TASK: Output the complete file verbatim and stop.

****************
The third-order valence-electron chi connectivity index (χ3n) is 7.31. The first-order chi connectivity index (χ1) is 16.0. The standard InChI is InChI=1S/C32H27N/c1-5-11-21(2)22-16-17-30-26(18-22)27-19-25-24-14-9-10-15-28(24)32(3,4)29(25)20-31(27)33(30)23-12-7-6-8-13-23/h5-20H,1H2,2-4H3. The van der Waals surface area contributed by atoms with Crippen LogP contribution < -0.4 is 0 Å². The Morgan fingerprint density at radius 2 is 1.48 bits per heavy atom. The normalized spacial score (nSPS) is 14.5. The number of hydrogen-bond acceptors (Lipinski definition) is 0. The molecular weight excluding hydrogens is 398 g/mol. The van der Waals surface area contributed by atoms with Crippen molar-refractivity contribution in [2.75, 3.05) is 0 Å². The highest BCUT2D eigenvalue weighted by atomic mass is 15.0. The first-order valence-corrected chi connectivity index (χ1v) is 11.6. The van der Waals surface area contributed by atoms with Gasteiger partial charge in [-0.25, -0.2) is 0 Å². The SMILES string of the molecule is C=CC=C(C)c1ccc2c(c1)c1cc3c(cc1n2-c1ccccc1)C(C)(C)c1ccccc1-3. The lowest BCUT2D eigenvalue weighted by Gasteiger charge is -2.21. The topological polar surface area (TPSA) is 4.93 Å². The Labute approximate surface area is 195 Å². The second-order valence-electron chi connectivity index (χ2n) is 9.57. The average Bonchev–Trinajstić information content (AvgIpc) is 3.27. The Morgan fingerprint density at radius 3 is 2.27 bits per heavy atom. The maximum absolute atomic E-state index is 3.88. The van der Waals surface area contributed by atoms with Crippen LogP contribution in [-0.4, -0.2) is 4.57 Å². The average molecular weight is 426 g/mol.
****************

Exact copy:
The third-order valence-electron chi connectivity index (χ3n) is 7.31. The first-order chi connectivity index (χ1) is 16.0. The standard InChI is InChI=1S/C32H27N/c1-5-11-21(2)22-16-17-30-26(18-22)27-19-25-24-14-9-10-15-28(24)32(3,4)29(25)20-31(27)33(30)23-12-7-6-8-13-23/h5-20H,1H2,2-4H3. The van der Waals surface area contributed by atoms with Crippen LogP contribution < -0.4 is 0 Å². The Morgan fingerprint density at radius 2 is 1.48 bits per heavy atom. The normalized spacial score (nSPS) is 14.5. The number of hydrogen-bond acceptors (Lipinski definition) is 0. The molecular weight excluding hydrogens is 398 g/mol. The van der Waals surface area contributed by atoms with Crippen molar-refractivity contribution in [2.75, 3.05) is 0 Å². The highest BCUT2D eigenvalue weighted by atomic mass is 15.0. The first-order valence-corrected chi connectivity index (χ1v) is 11.6. The van der Waals surface area contributed by atoms with Gasteiger partial charge in [-0.25, -0.2) is 0 Å². The SMILES string of the molecule is C=CC=C(C)c1ccc2c(c1)c1cc3c(cc1n2-c1ccccc1)C(C)(C)c1ccccc1-3. The lowest BCUT2D eigenvalue weighted by Gasteiger charge is -2.21. The topological polar surface area (TPSA) is 4.93 Å². The Labute approximate surface area is 195 Å². The second-order valence-electron chi connectivity index (χ2n) is 9.57. The average Bonchev–Trinajstić information content (AvgIpc) is 3.27. The Morgan fingerprint density at radius 3 is 2.27 bits per heavy atom. The maximum absolute atomic E-state index is 3.88. The van der Waals surface area contributed by atoms with Crippen LogP contribution in [-0.4, -0.2) is 4.57 Å². The average molecular weight is 426 g/mol.